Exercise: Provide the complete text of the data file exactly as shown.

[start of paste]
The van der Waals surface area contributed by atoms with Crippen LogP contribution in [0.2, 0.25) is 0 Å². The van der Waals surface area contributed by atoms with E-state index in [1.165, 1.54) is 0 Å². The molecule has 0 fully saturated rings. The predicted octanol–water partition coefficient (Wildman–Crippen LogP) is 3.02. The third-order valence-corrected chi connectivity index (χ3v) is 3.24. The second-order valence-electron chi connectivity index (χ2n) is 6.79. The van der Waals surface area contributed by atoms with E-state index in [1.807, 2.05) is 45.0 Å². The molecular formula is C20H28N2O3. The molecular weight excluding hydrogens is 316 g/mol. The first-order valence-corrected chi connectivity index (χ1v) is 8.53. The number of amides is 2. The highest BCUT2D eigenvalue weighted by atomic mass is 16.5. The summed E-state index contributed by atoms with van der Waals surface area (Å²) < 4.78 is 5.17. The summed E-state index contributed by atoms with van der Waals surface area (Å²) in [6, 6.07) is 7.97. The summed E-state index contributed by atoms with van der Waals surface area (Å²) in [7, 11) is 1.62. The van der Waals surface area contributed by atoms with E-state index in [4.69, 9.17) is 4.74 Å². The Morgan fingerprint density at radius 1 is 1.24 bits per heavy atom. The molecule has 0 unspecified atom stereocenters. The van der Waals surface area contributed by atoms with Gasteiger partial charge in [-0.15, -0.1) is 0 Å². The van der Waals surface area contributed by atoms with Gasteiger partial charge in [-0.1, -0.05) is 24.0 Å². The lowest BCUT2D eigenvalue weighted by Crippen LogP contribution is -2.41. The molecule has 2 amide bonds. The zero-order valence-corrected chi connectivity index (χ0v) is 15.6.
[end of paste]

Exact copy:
The van der Waals surface area contributed by atoms with Crippen LogP contribution in [0.2, 0.25) is 0 Å². The van der Waals surface area contributed by atoms with E-state index in [1.165, 1.54) is 0 Å². The molecule has 0 fully saturated rings. The predicted octanol–water partition coefficient (Wildman–Crippen LogP) is 3.02. The third-order valence-corrected chi connectivity index (χ3v) is 3.24. The second-order valence-electron chi connectivity index (χ2n) is 6.79. The van der Waals surface area contributed by atoms with E-state index in [1.807, 2.05) is 45.0 Å². The molecular formula is C20H28N2O3. The molecular weight excluding hydrogens is 316 g/mol. The first-order valence-corrected chi connectivity index (χ1v) is 8.53. The number of amides is 2. The highest BCUT2D eigenvalue weighted by atomic mass is 16.5. The summed E-state index contributed by atoms with van der Waals surface area (Å²) < 4.78 is 5.17. The summed E-state index contributed by atoms with van der Waals surface area (Å²) in [6, 6.07) is 7.97. The summed E-state index contributed by atoms with van der Waals surface area (Å²) in [7, 11) is 1.62. The van der Waals surface area contributed by atoms with E-state index in [4.69, 9.17) is 4.74 Å². The Morgan fingerprint density at radius 1 is 1.24 bits per heavy atom. The molecule has 0 unspecified atom stereocenters. The van der Waals surface area contributed by atoms with Gasteiger partial charge in [-0.15, -0.1) is 0 Å². The van der Waals surface area contributed by atoms with Gasteiger partial charge in [-0.1, -0.05) is 24.0 Å². The lowest BCUT2D eigenvalue weighted by Crippen LogP contribution is -2.41. The molecule has 2 amide bonds. The zero-order valence-corrected chi connectivity index (χ0v) is 15.6.